"Trio of barbecue joints make summertime eating easy

Now that summer is nearly half over, it’s time to take stock of your warm-weather dining to date. Have you had your fill of field-ripened tomatoes, honey-sweet ears of corn and Hoosier muskmelon sprinkled with salt? Have you dined al fresco, lakeside, on the rooftop or on the well-shaded patio of your favorite haunts? More importantly, have you used that shiny new grill you bought back in May, promising yourself you’d take your barbecuing prowess to new heights in the months ahead? Sure, you wanted to win “Grillmaster of the Year,” but who among us has the time or the inclination to slow-smoke a slab of babybacks over hickory for the requisite six hours? Thankfully, Indianapolis has more than enough pit masters willing to put in that labor of love, and three of the more recent contenders are serving up some very respectable summertime eats. 


Their first dollar hadn’t been framed yet, and renovations were hardly complete. But while Honey’s Bar-B-Q, in the landmark Tin Star location on Broad Ripple Avenue, had been open just five days, this was no fly-by-night operation. Barbecue aficionados will recognize the food as that of BBQ Heaven, a neighborhood institution and winner of accolades at plenty of area festivals. While bright orange paint and funky lamps may seem strange at this formerly Old West-themed eatery, which used to serve up Hoosier tenderloins to diners in jail cells in the basement, rest assured that they’ll be keeping the cells.

For those who want more of a sit-down experience, this is a great place to experience the meaty ribs and tender chicken BBQ Heaven has long been known for. Unfortunately, a little inconsistent microwaving meant ribs took forever to cool and chicken was lukewarm. Sides were also a bit lackluster, especially a watery, overly sweet slaw. But pies are a must here, especially the custardy chess pie — a fittingly sweet ending for a meal at a place called Honey’s.

Hank’s Smoked Brisket

While Indy has no shortage of rib and chicken joints, you don’t find a lot of brisket, that undisputed king of Texas barbecue pits, at local smoke shacks. So, just when you were going to avoid the intersection of 38th and Martin Luther King Drive all summer because of the traffic snarl, you’ll want to find an alternative route to Hank’s Smoked Brisket, a tidy, albeit barebones, takeout specializing in this primal cut of beef. Calling ahead for large orders would be wise, but counter service does its best to be swift, and you can catch the latest episode of Project Runway while you wait. Owner Haymond Fields has put together a streamlined menu of classic barbecue dishes with a few surprises like carrot cake and potato latkes. Your Jewish bubba will be happy.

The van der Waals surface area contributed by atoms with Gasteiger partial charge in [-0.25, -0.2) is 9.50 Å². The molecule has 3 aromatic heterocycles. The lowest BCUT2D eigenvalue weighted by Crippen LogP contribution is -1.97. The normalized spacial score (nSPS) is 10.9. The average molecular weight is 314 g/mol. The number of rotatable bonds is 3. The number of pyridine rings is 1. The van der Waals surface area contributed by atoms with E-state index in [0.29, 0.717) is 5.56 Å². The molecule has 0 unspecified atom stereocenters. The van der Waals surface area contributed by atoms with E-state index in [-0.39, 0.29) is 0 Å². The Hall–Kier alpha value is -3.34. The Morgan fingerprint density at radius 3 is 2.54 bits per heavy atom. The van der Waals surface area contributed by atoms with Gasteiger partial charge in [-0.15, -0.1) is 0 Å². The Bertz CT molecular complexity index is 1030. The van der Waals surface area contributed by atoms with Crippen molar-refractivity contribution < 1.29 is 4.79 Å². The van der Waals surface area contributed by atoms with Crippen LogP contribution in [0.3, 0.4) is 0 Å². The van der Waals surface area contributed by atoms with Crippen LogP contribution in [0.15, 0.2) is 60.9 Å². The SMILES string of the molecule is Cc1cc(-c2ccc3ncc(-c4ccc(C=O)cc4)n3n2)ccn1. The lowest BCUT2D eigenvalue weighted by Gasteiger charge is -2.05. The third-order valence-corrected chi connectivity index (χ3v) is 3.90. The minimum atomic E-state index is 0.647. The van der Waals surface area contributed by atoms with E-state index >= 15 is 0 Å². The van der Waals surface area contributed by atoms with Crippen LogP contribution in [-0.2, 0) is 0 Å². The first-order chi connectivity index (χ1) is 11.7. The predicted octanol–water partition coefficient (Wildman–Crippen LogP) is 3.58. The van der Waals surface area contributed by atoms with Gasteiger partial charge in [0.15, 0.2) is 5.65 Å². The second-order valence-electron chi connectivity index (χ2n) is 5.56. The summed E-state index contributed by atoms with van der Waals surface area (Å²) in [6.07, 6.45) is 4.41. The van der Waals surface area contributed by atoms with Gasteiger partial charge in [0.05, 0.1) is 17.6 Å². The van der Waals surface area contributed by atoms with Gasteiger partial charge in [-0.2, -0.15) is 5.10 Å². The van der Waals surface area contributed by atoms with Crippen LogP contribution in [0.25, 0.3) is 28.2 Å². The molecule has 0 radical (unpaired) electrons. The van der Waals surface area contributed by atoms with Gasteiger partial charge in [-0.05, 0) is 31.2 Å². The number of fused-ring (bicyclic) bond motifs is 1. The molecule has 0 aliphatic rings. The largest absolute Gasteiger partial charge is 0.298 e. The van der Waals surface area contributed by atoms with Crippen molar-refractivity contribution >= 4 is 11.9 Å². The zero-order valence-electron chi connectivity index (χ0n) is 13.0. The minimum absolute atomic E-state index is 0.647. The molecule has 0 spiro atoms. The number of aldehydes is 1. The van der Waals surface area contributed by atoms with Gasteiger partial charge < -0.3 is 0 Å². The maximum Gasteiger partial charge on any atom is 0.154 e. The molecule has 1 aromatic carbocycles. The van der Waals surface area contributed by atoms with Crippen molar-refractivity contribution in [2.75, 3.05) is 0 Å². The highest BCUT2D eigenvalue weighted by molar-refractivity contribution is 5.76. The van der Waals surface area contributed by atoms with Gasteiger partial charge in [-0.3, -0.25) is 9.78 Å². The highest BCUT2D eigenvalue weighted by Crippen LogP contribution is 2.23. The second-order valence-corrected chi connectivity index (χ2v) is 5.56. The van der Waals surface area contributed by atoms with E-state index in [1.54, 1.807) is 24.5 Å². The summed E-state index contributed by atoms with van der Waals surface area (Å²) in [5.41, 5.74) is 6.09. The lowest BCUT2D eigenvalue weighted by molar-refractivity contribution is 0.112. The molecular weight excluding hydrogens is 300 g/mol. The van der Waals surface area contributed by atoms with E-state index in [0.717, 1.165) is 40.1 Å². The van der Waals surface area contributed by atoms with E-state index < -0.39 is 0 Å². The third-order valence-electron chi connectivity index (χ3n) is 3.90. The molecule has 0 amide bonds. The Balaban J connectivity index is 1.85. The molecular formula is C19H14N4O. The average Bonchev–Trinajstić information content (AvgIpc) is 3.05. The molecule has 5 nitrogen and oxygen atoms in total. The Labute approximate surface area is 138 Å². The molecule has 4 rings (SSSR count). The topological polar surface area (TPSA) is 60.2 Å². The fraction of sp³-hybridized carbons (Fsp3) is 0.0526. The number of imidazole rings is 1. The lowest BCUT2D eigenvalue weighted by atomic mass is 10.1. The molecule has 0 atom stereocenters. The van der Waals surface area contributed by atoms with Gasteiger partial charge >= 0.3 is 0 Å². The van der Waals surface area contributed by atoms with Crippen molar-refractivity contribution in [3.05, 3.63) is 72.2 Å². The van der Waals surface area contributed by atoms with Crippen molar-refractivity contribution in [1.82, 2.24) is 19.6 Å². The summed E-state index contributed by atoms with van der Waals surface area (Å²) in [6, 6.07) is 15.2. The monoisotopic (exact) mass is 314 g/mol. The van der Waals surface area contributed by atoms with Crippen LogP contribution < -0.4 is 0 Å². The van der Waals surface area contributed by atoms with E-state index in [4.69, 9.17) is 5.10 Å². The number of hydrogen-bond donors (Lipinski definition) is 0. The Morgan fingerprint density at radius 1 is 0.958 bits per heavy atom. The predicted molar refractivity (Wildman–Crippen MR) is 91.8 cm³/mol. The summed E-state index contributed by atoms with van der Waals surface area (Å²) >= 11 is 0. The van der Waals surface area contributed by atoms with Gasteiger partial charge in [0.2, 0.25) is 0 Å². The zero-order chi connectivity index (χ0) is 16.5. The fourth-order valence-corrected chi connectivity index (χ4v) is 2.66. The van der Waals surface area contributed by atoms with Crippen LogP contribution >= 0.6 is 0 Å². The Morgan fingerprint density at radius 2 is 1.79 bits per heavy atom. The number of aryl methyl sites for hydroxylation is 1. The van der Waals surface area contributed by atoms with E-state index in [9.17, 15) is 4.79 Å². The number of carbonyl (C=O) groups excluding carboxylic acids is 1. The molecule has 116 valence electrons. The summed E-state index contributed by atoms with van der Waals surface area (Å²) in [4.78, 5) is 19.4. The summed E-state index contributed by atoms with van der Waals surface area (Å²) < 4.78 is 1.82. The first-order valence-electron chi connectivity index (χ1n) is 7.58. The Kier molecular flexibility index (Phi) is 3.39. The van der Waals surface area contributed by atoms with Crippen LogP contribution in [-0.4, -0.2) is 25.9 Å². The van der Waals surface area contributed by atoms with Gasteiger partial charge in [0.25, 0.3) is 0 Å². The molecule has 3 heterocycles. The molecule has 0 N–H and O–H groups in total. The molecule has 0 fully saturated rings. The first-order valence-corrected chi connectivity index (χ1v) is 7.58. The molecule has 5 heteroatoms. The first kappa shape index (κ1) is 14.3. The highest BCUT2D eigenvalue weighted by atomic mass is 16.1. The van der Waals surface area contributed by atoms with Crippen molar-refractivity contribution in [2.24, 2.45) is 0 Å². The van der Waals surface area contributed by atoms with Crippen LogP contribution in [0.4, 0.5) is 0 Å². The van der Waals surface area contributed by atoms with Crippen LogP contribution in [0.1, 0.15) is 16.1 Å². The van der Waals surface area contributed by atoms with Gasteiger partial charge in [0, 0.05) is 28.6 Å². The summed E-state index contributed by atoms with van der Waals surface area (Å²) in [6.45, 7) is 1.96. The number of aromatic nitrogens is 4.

True to the shop’s name, the brisket is as tender and flavorful as it gets. You won’t need the barbecue sauce, but you’ll find it hard to resist this exceptionally silky, tangy sauce. Just come hungry — bulk brisket comes no smaller than a full pound ($9). A pork loin sandwich is sliced, rather than pulled, and redolent of mesquite from the smoker; juicy chicken falls off the bone.

Sides are quite good here, too, especially a very cheesy mac and cheese, as well as sweet baked beans, a clearly homemade potato salad with plenty of relish and some of the best caramel-apple pie you’ll find anywhere in the city, topped here with a crunchy sweet crumb topping.

Ruben’s Que

Warning: Don’t fill up on the samples they’ll be glad to give you at the counter at Ruben’s Que on Lafayette Road. When we asked, “What’s good?” we got free tastes of a succulent fried chicken drumette, creamy mac and cheese with a good hit of pepper, surprisingly aromatic and smoky baked beans, deeply flavorful but not overcooked greens and some of the tastiest green beans we’d tried in a long time. We had to stop them so we could actually order. They’re no less generous with the food you actually do order. This is definitely a place for ribs and rib tips. Huge portions big enough for a family spill out of Styrofoam containers; sides allow for plenty of sharing. The day we stopped in, they even threw in a slice of luscious caramel cake.

This is mostly a takeout spot that fills up with regulars late in the lunch hour. A few tables outside make for suitable dining if you don’t mind the heat — and can’t wait to dig into the food. Just ask for plenty of napkins. They definitely sauce up the ribs here. Be warned of the “hot” barbecue sauce — does it come straight out of the Tabasco bottle? Not surprisingly, we wore some saucy emblems of our meal home on our elbows and clothes.

Honey’s Bar-B-Q

1904 Broad Ripple Ave.



Monday-Wednesday: 11 a.m.-1 A.m.

Thursday-Saturday: 11 A.m.-4 a.m.

Sunday: Noon-8 p.m.

Food: 3 stars

Service: 3 stars


Hank’s Smoked Brisket

3736 Martin Luther King Drive



Tuesday-Saturday: 11 a.m.-9 p.m.

Food: 4 stars

Service: 3.5 stars


Ruben’s Q

2440 Lafayette Road



Tuesday-Thursday: 11 a.m.-8 p.m.

Friday-Saturday: 11 a.m.-11 p.m.

Sunday: 1-7 p.m.

Food: 4 stars

Service: 4 stars